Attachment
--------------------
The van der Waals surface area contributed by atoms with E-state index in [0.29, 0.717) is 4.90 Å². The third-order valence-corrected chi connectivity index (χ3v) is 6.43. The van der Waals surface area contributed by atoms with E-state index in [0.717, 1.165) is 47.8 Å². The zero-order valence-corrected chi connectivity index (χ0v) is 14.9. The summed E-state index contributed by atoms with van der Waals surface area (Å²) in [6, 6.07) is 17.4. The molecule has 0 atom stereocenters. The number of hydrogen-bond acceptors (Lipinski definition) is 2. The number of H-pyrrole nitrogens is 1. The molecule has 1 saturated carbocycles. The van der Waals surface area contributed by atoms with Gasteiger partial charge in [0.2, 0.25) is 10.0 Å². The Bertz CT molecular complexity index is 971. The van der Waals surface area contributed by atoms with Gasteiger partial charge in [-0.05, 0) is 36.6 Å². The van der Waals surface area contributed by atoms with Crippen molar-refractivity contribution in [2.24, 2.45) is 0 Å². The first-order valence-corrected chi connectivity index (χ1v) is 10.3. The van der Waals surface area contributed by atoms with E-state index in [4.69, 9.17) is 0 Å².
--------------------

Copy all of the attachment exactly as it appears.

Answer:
The van der Waals surface area contributed by atoms with E-state index in [0.29, 0.717) is 4.90 Å². The third-order valence-corrected chi connectivity index (χ3v) is 6.43. The van der Waals surface area contributed by atoms with E-state index in [0.717, 1.165) is 47.8 Å². The zero-order valence-corrected chi connectivity index (χ0v) is 14.9. The summed E-state index contributed by atoms with van der Waals surface area (Å²) in [6, 6.07) is 17.4. The molecule has 0 atom stereocenters. The number of hydrogen-bond acceptors (Lipinski definition) is 2. The number of H-pyrrole nitrogens is 1. The molecule has 1 saturated carbocycles. The van der Waals surface area contributed by atoms with Gasteiger partial charge in [0.2, 0.25) is 10.0 Å². The Bertz CT molecular complexity index is 971. The van der Waals surface area contributed by atoms with Gasteiger partial charge in [-0.05, 0) is 36.6 Å². The van der Waals surface area contributed by atoms with Crippen molar-refractivity contribution in [2.24, 2.45) is 0 Å². The first-order valence-corrected chi connectivity index (χ1v) is 10.3. The van der Waals surface area contributed by atoms with E-state index in [4.69, 9.17) is 0 Å².